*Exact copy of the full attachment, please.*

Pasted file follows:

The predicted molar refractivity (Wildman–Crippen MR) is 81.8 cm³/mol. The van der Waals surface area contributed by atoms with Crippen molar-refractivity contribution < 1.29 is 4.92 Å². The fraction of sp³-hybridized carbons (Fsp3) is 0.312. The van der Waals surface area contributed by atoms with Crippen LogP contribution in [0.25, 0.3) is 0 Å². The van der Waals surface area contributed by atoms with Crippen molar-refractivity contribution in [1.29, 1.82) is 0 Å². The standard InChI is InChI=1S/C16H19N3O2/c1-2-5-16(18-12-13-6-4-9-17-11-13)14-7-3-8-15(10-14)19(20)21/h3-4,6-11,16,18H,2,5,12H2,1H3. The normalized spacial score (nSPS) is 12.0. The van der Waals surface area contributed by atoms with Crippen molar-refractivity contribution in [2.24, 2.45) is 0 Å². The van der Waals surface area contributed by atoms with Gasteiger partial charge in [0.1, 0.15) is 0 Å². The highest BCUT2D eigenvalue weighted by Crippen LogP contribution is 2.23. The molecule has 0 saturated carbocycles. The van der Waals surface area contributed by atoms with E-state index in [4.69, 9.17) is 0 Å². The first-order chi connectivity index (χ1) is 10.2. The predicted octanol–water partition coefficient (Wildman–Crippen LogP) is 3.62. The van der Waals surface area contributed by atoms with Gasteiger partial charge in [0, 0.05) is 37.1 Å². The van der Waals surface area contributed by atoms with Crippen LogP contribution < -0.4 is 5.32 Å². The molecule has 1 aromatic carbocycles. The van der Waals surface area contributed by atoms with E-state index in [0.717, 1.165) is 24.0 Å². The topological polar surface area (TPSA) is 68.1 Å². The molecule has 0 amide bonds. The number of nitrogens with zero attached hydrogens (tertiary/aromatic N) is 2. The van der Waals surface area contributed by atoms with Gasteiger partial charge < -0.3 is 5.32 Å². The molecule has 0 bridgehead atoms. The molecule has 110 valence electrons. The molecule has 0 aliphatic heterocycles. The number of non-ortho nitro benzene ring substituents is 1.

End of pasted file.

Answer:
The predicted molar refractivity (Wildman–Crippen MR) is 81.8 cm³/mol. The van der Waals surface area contributed by atoms with Crippen molar-refractivity contribution < 1.29 is 4.92 Å². The fraction of sp³-hybridized carbons (Fsp3) is 0.312. The van der Waals surface area contributed by atoms with Crippen LogP contribution in [0.25, 0.3) is 0 Å². The van der Waals surface area contributed by atoms with Crippen molar-refractivity contribution in [1.29, 1.82) is 0 Å². The standard InChI is InChI=1S/C16H19N3O2/c1-2-5-16(18-12-13-6-4-9-17-11-13)14-7-3-8-15(10-14)19(20)21/h3-4,6-11,16,18H,2,5,12H2,1H3. The normalized spacial score (nSPS) is 12.0. The van der Waals surface area contributed by atoms with Crippen molar-refractivity contribution in [2.24, 2.45) is 0 Å². The van der Waals surface area contributed by atoms with Gasteiger partial charge in [0.1, 0.15) is 0 Å². The highest BCUT2D eigenvalue weighted by Crippen LogP contribution is 2.23. The molecule has 0 saturated carbocycles. The van der Waals surface area contributed by atoms with E-state index in [4.69, 9.17) is 0 Å². The first-order chi connectivity index (χ1) is 10.2. The predicted octanol–water partition coefficient (Wildman–Crippen LogP) is 3.62. The van der Waals surface area contributed by atoms with Gasteiger partial charge in [0, 0.05) is 37.1 Å². The van der Waals surface area contributed by atoms with Crippen LogP contribution < -0.4 is 5.32 Å². The molecule has 1 aromatic carbocycles. The van der Waals surface area contributed by atoms with E-state index in [0.717, 1.165) is 24.0 Å². The topological polar surface area (TPSA) is 68.1 Å². The molecule has 0 amide bonds. The number of nitrogens with zero attached hydrogens (tertiary/aromatic N) is 2. The van der Waals surface area contributed by atoms with Gasteiger partial charge < -0.3 is 5.32 Å². The molecule has 0 bridgehead atoms. The molecule has 110 valence electrons. The molecule has 0 aliphatic heterocycles. The number of non-ortho nitro benzene ring substituents is 1.